Yom Shlishi, 14 Heshvan 5780
Tuesday, 12 November 2019
Parashat Behaalotecha 2015

Parashat Behaalotecha 5775
5th June 2015 - Rabbi Margaret Jacobi

A year has passed since the Exodus. The time has come for the Israelites to celebrate Pesach for the first time as a reminder of that momentous event. ·But for some men, there was a problem. They had been in contact with a corpse, and so were forbidden from participating. They complained to Moses ·- it was unfair that they should be unable to take in a ritual to remember this momentous event in their lives. ·Moses went to God, and God agreed. They should have another chance to celebrate the Pesach meal a month later, so that they should not be denied the privilege of taking part in this historic ritual.

Thus, the law was changed in order to ensure that the men could still be full members of the community. ·An important innovation was put into place, Pesach Sheni, the second Pesach, in order to right a situation that was unfair and to ensure that no one should be excluded from participation, albeit a month later. We see a similar willingness to innovate and change in the much better known story of the daughters of Zelophehad towards the end of the book of Numbers. The daughters approach Moses because there are no male inheritors for their father. Again, Moses consults God and God tells him that the law must be changed so that in such circumstances, daughters can inherit.

One would not think from some present day manifestations of Orthodoxy that such innovation was possible. ·In recent times, mainstream Orthodoxy, both here and in Israel, ·has become more and more entrenched. The latest shocking example was last week, when it was revealed that the Belzer Chasidim in London had forbidden women from driving their children to school. ·This parallels the increasing limitation of ·women’s roles amongst the ultra-orthodox in Israel, which is extending beyond the ultra-Orthodox areas. ··There have been attempts to enforce gender segregation in public areas, including hospital clinics, buses and Ministry of Education seminars. ··With ultra-Orthodox parties now holding posts in the Israeli Government, their restrictions on life are likely to go even further. Far from trying to include people in, as our Torah portion teaches, every effort seems to be being made to exclude them.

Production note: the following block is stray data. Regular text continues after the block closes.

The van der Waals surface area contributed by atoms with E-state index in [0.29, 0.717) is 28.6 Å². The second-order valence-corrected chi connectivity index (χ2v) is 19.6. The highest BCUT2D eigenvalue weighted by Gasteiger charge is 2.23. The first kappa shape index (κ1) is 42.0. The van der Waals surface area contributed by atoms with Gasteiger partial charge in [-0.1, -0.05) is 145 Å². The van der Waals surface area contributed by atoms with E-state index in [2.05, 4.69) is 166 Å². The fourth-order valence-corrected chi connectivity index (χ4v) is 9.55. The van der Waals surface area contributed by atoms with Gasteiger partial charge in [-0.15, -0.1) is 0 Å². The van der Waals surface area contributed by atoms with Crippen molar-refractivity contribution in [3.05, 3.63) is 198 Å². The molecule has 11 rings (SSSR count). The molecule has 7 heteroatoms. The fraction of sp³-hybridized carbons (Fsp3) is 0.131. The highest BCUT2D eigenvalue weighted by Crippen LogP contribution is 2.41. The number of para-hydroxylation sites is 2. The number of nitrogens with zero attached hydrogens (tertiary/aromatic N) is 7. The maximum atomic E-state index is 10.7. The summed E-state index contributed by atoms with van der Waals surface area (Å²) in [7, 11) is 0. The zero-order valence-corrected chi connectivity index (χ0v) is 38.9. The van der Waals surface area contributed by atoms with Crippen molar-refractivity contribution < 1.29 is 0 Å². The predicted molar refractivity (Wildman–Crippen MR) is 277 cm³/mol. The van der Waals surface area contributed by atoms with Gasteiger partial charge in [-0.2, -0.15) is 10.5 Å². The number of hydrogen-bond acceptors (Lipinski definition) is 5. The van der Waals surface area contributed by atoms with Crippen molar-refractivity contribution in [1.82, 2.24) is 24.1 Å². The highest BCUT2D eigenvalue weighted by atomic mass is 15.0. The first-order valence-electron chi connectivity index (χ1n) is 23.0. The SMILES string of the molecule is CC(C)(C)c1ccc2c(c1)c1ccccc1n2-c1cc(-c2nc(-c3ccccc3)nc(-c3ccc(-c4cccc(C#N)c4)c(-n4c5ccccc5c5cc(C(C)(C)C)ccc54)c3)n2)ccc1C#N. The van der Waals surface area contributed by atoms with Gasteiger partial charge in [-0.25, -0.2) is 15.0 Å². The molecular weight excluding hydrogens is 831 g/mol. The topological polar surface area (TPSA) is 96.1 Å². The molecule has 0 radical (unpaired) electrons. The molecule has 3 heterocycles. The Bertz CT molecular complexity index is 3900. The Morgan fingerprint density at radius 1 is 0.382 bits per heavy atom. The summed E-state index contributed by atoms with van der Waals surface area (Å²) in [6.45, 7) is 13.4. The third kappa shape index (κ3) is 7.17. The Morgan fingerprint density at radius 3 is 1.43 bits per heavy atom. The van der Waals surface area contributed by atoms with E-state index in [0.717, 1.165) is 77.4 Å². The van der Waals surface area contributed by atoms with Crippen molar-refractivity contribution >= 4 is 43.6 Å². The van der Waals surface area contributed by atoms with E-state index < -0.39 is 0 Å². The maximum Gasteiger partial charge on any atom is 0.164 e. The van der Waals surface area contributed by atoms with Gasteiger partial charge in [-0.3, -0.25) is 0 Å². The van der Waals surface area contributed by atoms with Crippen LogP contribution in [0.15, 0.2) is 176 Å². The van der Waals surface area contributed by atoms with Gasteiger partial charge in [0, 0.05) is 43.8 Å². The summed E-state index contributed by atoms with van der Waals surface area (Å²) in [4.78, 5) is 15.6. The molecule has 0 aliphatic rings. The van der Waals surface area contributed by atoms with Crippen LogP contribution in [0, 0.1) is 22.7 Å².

In the midst of all this, the Progressive Movement in Israel is doing its best to ensure that there is a humane, sane Judaism in Israel, which brings people in and is not afraid to innovate. The Progressive Movement’s Israel Religious Action Centre is at the forefront of campaigning for religious rights for all Jews, as well as civil liberties for all Israelis and its work is increasingly being recognised both by Israeli citizens and the Government. We are privileged that its Director, Anat Hoffman, and Rabbi Miri Gold, the first progressive rabbi to have her salary paid by the Israeli Government, will be speaking at our Liberal Judaism Day of Celebration about their inspirational work.

We, too, in this country, must not be afraid to innovate in order to be inclusive. ·We have a fine record of finding ways to bring people in. ·To innovate is not to go against Jewish tradition, but rather to act in the spirit of the best of Judaism, going all the way back to Moses. We are part of the progressive movement world-wide because we believe in progress and change where this is called for. ·Let us live up to our name by having the courage to change when change is needed, whilst treasuring all that is best in our tradition. ·In doing so, we ensure that Judaism remains a living and vital force, bringing good to our people and to the world.